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Dungeon Crawl: Stone Soup has a rich history. It is a variant of a very old game called Rogue which came out in the 80′s. The goal seems simple: get to the bottom of the dungeon, and grab an orb. Once you finish that, you simply return to the surface an win. In application, nothing is as simple as it seems. The dungeon itself is completely random. By that, I truly mean you never know what to expect. If this is your first time playing, you might make it hundreds or thousands of turns, but there is also a good chance that your first playthrough will last mere moments.
When I say that character and class selection is extremely complex, there is no way to stress this fact enough. You have a myriad of races and class combinations to choose from, and each one will make your game even more unique. Even the very best of players, with a practiced and tried combination of selections, have a good chance of being obliterated early on. Perhaps this is what I like most about this game – I know it’s not likely I’ll ever actually beat it, but I have tried hundreds of times.
If you have never played a game like this, I’m not surprised. Many people, despite it’s popularity, haven’t even seen this type of challenge before. Though this game is constantly being added to and being made more complex, it’s worth your time if you call yourself a true gamer. The challenge alone is worth the pursuit, and as you play you learn the facts that help the next playthrough. Below, I’m going to add the links you will need. My best suggestion if you are just beginning is to attempt a playthrough with something like a Troll Berzerker – it makes things a lot simpler than a ranged class or a caster.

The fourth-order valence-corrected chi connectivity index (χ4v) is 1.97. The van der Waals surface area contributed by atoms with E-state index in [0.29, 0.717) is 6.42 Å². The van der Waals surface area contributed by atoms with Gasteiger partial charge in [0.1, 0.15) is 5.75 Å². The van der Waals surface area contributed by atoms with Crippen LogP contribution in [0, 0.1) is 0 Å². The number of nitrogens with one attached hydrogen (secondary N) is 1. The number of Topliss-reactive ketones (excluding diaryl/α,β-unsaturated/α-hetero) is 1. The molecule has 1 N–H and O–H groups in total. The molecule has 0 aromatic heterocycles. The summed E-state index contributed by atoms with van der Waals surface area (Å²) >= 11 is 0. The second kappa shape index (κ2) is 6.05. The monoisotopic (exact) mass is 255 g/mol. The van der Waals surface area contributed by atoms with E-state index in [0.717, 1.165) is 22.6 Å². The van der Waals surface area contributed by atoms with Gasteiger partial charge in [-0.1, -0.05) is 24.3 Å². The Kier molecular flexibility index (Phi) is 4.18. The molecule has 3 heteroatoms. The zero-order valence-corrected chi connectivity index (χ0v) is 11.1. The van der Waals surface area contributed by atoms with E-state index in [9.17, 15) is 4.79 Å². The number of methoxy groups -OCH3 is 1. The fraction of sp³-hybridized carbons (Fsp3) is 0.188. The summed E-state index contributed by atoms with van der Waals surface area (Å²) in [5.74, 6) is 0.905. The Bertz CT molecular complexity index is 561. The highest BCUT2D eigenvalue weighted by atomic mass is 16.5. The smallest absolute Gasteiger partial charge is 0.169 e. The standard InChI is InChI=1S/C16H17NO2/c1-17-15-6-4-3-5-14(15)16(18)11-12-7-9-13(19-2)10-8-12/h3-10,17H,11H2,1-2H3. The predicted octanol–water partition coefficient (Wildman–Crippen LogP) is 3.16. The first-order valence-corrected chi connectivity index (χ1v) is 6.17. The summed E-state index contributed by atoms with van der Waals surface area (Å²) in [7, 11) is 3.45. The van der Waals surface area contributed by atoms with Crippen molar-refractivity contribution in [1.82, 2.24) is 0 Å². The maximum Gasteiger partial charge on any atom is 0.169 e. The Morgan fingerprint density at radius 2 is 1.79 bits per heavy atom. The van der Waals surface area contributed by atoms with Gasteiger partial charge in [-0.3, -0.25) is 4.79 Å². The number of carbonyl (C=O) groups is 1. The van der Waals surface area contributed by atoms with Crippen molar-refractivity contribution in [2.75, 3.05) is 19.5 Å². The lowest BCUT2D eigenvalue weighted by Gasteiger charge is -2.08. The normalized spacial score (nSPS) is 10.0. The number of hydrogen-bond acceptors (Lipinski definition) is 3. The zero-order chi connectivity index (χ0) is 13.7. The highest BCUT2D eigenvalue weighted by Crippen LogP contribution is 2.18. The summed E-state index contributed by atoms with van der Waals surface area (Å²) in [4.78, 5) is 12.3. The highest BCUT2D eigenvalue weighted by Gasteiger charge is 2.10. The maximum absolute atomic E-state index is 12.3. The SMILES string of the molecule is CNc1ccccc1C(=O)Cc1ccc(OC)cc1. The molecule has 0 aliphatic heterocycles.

- Download the most recent version of the game on any major operating system (Windows, Mac, or Linux variants. Pick the topmost version. Also, it’s free to play.)
- The Wiki (You’ll need it eventually.)
Does this game have any system requirements? No, not if you play the console-type version. If the graphical tiles version does, it likely won’t even require a video card. This game is simple, and maybe that’s why I’ve had it installed on every system I’ve ever owned. It’s a terrific way to burn up a few minutes or even hours. Each time you beat your last score, you will celebrate with beer and women. (Unless you’re a wine person, in which case you may just offer yourself a toast or something.)
Still waiting to see the epic graphics? Well, here you go.
This excursion did not end well. I chose a Human Enchanter for the screenshot, and here’s how far I got.
Still, every experience is 100% unique, which is something more modern games just cannot provide. Major titles that focus on replayability still have not captured the essence of this adventure.
Most of us have played Diablo, so I will make it more clear using unidentified items as an example. First, only the items you start with are “identified”. Everything you pick up, weapon or armor-wise, is only given a vague description like “sword”. Once you equip it, you will learn immediately if the item is cursed, which is a risk you take each time. (cursed items are stuck to you until you can remove the curse – usually through a scroll.)
Even scrolls and potions, as powerful as they may be, are found unidentified. Part of the fun is the gamble. I’m about to die – do I drink this? Should I equip this mystery armor? You might drink the potion and become completely healed, or it might paralyze you and get you killed. The scroll might detect all of your items or identify things, or it may teleport you randomly – possibly into an even worse situation. Te game has no sense of remorse, and I relish in that fact.
This game is extremely hard, and the learning curve is up there with games like Dwarf Fortress. However, once you become familiar with the controls you will find yourself able to delve deeper and deeper into trouble. Again, I’ve kept it as a gaming staple for many years, on every operating system I’ve ever used.
For what it is, I give the game a 9/10. It would be hard for me to come up with ay improvements to add, except that the help system isn’t as intuitive as it could be for some basic controls. Still, part of the fun is the failure aspect of everything. Play this game and fail. Then, do it a hundred times more. Each time, it will grow on you even more.
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